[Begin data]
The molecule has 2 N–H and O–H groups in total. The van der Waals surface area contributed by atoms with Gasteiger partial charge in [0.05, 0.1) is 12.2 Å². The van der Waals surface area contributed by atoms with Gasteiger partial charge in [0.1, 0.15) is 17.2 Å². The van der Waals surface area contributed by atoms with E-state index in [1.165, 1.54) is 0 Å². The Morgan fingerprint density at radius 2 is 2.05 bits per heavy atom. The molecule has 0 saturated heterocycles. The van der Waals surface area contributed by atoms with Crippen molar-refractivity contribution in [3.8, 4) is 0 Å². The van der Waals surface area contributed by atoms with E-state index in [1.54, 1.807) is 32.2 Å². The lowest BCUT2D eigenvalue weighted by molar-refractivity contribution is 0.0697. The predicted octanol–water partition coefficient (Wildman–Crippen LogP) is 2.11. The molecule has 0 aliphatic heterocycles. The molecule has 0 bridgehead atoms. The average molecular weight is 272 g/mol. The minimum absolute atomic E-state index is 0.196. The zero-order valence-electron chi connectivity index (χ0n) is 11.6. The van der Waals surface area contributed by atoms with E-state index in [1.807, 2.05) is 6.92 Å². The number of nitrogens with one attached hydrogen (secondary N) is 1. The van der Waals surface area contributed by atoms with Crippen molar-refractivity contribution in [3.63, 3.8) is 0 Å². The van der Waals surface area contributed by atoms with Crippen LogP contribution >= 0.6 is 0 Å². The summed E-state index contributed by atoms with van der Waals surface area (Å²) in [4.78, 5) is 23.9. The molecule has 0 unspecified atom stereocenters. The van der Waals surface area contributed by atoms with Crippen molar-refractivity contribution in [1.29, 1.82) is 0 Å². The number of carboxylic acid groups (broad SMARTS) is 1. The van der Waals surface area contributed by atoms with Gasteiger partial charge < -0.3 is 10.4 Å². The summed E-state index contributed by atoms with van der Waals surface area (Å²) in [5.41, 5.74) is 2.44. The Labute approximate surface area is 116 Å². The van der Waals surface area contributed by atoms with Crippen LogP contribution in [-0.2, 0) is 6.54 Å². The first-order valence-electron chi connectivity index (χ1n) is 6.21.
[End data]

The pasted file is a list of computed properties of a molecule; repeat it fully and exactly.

The molecule has 2 N–H and O–H groups in total. The van der Waals surface area contributed by atoms with Gasteiger partial charge in [0.05, 0.1) is 12.2 Å². The van der Waals surface area contributed by atoms with Gasteiger partial charge in [0.1, 0.15) is 17.2 Å². The van der Waals surface area contributed by atoms with E-state index in [1.165, 1.54) is 0 Å². The Morgan fingerprint density at radius 2 is 2.05 bits per heavy atom. The molecule has 0 saturated heterocycles. The van der Waals surface area contributed by atoms with Crippen molar-refractivity contribution in [3.8, 4) is 0 Å². The van der Waals surface area contributed by atoms with E-state index in [1.54, 1.807) is 32.2 Å². The lowest BCUT2D eigenvalue weighted by molar-refractivity contribution is 0.0697. The predicted octanol–water partition coefficient (Wildman–Crippen LogP) is 2.11. The molecule has 0 aliphatic heterocycles. The molecule has 0 bridgehead atoms. The average molecular weight is 272 g/mol. The minimum absolute atomic E-state index is 0.196. The zero-order valence-electron chi connectivity index (χ0n) is 11.6. The van der Waals surface area contributed by atoms with E-state index in [1.807, 2.05) is 6.92 Å². The number of nitrogens with one attached hydrogen (secondary N) is 1. The van der Waals surface area contributed by atoms with Crippen molar-refractivity contribution in [3.63, 3.8) is 0 Å². The van der Waals surface area contributed by atoms with Crippen LogP contribution >= 0.6 is 0 Å². The summed E-state index contributed by atoms with van der Waals surface area (Å²) in [4.78, 5) is 23.9. The molecule has 0 unspecified atom stereocenters. The van der Waals surface area contributed by atoms with Crippen molar-refractivity contribution in [1.29, 1.82) is 0 Å². The number of carboxylic acid groups (broad SMARTS) is 1. The van der Waals surface area contributed by atoms with Gasteiger partial charge < -0.3 is 10.4 Å². The summed E-state index contributed by atoms with van der Waals surface area (Å²) in [5.41, 5.74) is 2.44. The Labute approximate surface area is 116 Å². The van der Waals surface area contributed by atoms with Crippen LogP contribution in [-0.2, 0) is 6.54 Å². The first-order valence-electron chi connectivity index (χ1n) is 6.21.